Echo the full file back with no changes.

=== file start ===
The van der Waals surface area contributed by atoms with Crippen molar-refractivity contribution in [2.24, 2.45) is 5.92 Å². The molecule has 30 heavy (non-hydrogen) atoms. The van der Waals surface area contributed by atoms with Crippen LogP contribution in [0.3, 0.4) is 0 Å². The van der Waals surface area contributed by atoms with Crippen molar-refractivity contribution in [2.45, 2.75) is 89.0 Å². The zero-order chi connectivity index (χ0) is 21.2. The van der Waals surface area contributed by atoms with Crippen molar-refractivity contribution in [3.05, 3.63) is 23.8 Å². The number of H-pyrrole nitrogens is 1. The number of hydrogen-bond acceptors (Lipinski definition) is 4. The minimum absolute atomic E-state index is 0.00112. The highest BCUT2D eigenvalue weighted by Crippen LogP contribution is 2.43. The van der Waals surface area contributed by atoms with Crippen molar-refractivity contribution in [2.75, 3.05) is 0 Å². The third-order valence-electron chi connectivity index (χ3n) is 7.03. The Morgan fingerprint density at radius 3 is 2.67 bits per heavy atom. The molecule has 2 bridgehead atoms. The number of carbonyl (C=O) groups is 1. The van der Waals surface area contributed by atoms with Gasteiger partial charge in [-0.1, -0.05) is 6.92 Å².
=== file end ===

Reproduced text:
The van der Waals surface area contributed by atoms with Crippen molar-refractivity contribution in [2.24, 2.45) is 5.92 Å². The molecule has 30 heavy (non-hydrogen) atoms. The van der Waals surface area contributed by atoms with Crippen LogP contribution in [0.3, 0.4) is 0 Å². The van der Waals surface area contributed by atoms with Crippen molar-refractivity contribution in [2.45, 2.75) is 89.0 Å². The zero-order chi connectivity index (χ0) is 21.2. The van der Waals surface area contributed by atoms with Crippen molar-refractivity contribution in [3.05, 3.63) is 23.8 Å². The number of H-pyrrole nitrogens is 1. The number of hydrogen-bond acceptors (Lipinski definition) is 4. The minimum absolute atomic E-state index is 0.00112. The highest BCUT2D eigenvalue weighted by Crippen LogP contribution is 2.43. The van der Waals surface area contributed by atoms with Crippen molar-refractivity contribution in [2.75, 3.05) is 0 Å². The third-order valence-electron chi connectivity index (χ3n) is 7.03. The Morgan fingerprint density at radius 3 is 2.67 bits per heavy atom. The molecule has 2 bridgehead atoms. The number of carbonyl (C=O) groups is 1. The van der Waals surface area contributed by atoms with Gasteiger partial charge in [-0.1, -0.05) is 6.92 Å².